What is Periodontology?
Periodontology is the specialisation that deals with treating and preventing diseases of the hard and soft tissues (bones and gums) that support the teeth and keep them in position in the jaws.
In addition to supporting the teeth, the gums and jawbone have some essential functions, such as:
- Acting as a shock absorber during biting and chewing, helping to prevent damage to the teeth caused by excessive forces;
- Keeping the teeth in position to work together efficiently and comfortably during chewing.
Through this speciality of dentistry, which literally means “around the tooth”, it is also possible to treat gum disharmonies, whether due to an excess or a lack of gum.
What are periodontal diseases, and how do they manifest themselves?
Periodontal diseases can be divided into 2 main groups: gingivitis and periodontitis. Both consist of inflammations or infections of the tissues around the teeth as a result of bacterial accumulation. But while gingivitis is limited to the gums, periodontitis is the advanced stage of periodontal disease, which moves from the gums to the bone.
A mild gingivitis causes little or no pain and may even be unnoticeable. Initially, the bacteria only causes inflammation of the gums, so gingivitis is a reversible condition.
However, if left untreated, gingivitis can become severe. Some possible symptoms are swelling of the gums – when they become red, sensitive or bleed – receding or pulling away from the teeth, bad breath, bad taste in the mouth and loose teeth.
If this initial situation is not resolved, the bacteria can reach the bone, causing periodontitis.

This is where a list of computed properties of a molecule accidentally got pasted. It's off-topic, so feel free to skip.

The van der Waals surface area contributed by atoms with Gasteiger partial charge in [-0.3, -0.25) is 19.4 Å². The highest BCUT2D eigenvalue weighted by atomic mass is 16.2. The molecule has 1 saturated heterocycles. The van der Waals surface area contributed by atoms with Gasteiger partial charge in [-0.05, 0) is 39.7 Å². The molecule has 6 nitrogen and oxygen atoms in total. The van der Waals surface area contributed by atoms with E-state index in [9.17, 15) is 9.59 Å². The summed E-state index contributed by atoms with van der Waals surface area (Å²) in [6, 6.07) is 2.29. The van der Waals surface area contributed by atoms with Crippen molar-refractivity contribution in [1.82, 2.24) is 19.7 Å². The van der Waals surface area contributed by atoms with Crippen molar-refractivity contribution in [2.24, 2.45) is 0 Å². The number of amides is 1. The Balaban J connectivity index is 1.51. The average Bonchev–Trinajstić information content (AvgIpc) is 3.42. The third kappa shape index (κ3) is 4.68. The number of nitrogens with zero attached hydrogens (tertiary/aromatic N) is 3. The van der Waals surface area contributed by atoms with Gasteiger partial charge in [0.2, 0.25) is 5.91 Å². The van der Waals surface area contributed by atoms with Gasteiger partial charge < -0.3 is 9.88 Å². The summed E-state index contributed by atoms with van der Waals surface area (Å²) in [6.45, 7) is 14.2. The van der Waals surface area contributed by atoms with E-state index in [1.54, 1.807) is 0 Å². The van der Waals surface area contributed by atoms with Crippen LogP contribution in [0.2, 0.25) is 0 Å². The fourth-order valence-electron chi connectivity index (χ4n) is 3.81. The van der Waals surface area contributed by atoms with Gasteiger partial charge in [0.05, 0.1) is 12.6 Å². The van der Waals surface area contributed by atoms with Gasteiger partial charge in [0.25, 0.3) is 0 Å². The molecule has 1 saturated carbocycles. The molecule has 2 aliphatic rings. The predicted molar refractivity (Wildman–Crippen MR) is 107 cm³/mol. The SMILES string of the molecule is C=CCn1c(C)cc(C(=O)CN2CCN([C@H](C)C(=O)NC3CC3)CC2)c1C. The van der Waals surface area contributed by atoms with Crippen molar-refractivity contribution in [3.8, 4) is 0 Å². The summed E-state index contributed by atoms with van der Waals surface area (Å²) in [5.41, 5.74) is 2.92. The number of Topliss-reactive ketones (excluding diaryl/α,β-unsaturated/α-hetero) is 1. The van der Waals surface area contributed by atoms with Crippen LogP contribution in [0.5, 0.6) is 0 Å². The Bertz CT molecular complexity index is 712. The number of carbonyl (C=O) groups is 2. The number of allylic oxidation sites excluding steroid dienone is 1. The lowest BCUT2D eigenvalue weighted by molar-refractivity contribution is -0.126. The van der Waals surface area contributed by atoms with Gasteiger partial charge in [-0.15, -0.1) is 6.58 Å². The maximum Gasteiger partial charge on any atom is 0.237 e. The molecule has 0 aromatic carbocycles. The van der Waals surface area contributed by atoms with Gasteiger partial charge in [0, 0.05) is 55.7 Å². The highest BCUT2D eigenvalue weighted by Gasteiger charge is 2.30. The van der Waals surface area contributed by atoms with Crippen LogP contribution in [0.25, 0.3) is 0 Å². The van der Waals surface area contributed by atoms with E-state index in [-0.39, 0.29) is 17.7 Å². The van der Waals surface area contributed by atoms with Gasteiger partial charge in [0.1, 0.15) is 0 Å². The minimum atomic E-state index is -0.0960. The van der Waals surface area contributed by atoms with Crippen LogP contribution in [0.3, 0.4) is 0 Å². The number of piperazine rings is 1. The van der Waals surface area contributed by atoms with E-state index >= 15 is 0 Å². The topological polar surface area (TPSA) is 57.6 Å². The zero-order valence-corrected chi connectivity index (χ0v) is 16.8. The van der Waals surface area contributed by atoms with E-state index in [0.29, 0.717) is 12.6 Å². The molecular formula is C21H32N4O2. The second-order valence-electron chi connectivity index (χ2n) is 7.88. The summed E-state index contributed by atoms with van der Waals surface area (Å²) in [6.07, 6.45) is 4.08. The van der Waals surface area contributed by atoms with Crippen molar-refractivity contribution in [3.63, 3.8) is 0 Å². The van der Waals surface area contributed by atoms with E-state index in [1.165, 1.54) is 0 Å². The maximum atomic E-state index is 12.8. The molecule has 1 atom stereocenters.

The symptoms of periodontitis are similar to those of gingivitis, but in addition, there is tooth sensitivity and pain when chewing. This leads to a lack of support for the tooth, causing mobility and, in more severe cases, tooth loss.
Stress, smoking, genetic factors or diseases such as diabetes increase the risk of periodontitis.
Periodontitis affects more than half of the population and is responsible for most tooth loss in adult patients. Therefore, periodontal diseases should not be ignored but treated as soon as possible to avoid more serious oral problems.
Mucositis and peri-implantitis
The same sequence and severity of disease apply to patients with dental implants. However, in these cases, the pathologies have the names of mucositis (corresponding to gingivitis) and peri-implantitis (corresponding to periodontitis).
Curiosities about periodontitis
Please note that periodontitis:
- It affects a large proportion of the population and is responsible for most tooth loss in adult patients;
- It can affect and harm the whole body. For example, it can lead to cardiovascular problems and lower blood glucose levels in people with diabetes;
- It is perfectly curable, but recovering the lost bone is difficult, so time is always an essential factor to consider;
- Early treatment is always a simpler treatment.
Treating periodontal diseases
Although there is treatment for these conditions, their seriousness should not be ignored. Therefore, the sooner you consult with a periodontologist or oral hygienist, the more effective the treatment will be.